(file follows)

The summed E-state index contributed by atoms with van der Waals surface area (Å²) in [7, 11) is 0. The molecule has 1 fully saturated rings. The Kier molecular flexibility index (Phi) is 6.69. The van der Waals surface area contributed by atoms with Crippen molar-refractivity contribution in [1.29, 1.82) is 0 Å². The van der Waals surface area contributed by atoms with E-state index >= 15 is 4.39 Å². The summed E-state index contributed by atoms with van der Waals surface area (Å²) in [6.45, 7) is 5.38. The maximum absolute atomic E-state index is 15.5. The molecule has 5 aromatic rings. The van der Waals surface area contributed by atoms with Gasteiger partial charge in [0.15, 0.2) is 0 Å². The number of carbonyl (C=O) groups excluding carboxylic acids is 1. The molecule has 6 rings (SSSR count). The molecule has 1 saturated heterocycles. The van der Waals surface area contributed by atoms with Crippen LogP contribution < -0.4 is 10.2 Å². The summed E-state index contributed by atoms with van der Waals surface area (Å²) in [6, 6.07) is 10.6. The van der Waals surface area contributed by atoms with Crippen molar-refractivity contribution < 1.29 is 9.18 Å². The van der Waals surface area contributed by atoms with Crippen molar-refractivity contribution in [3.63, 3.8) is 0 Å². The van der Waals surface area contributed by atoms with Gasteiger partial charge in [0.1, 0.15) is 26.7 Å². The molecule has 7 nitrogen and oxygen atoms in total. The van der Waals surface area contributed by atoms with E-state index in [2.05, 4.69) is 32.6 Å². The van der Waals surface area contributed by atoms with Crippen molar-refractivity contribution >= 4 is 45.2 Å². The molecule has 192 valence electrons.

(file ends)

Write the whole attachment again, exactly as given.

The summed E-state index contributed by atoms with van der Waals surface area (Å²) in [7, 11) is 0. The molecule has 1 fully saturated rings. The Kier molecular flexibility index (Phi) is 6.69. The van der Waals surface area contributed by atoms with Crippen molar-refractivity contribution in [1.29, 1.82) is 0 Å². The van der Waals surface area contributed by atoms with E-state index >= 15 is 4.39 Å². The summed E-state index contributed by atoms with van der Waals surface area (Å²) in [6.45, 7) is 5.38. The maximum absolute atomic E-state index is 15.5. The molecule has 5 aromatic rings. The van der Waals surface area contributed by atoms with Gasteiger partial charge in [0.15, 0.2) is 0 Å². The number of carbonyl (C=O) groups excluding carboxylic acids is 1. The molecule has 6 rings (SSSR count). The molecule has 1 saturated heterocycles. The van der Waals surface area contributed by atoms with Crippen LogP contribution < -0.4 is 10.2 Å². The summed E-state index contributed by atoms with van der Waals surface area (Å²) in [6, 6.07) is 10.6. The van der Waals surface area contributed by atoms with Crippen molar-refractivity contribution < 1.29 is 9.18 Å². The van der Waals surface area contributed by atoms with Crippen molar-refractivity contribution in [3.63, 3.8) is 0 Å². The van der Waals surface area contributed by atoms with Gasteiger partial charge in [0.1, 0.15) is 26.7 Å². The molecule has 7 nitrogen and oxygen atoms in total. The van der Waals surface area contributed by atoms with E-state index in [2.05, 4.69) is 32.6 Å². The van der Waals surface area contributed by atoms with Crippen molar-refractivity contribution >= 4 is 45.2 Å². The molecule has 192 valence electrons.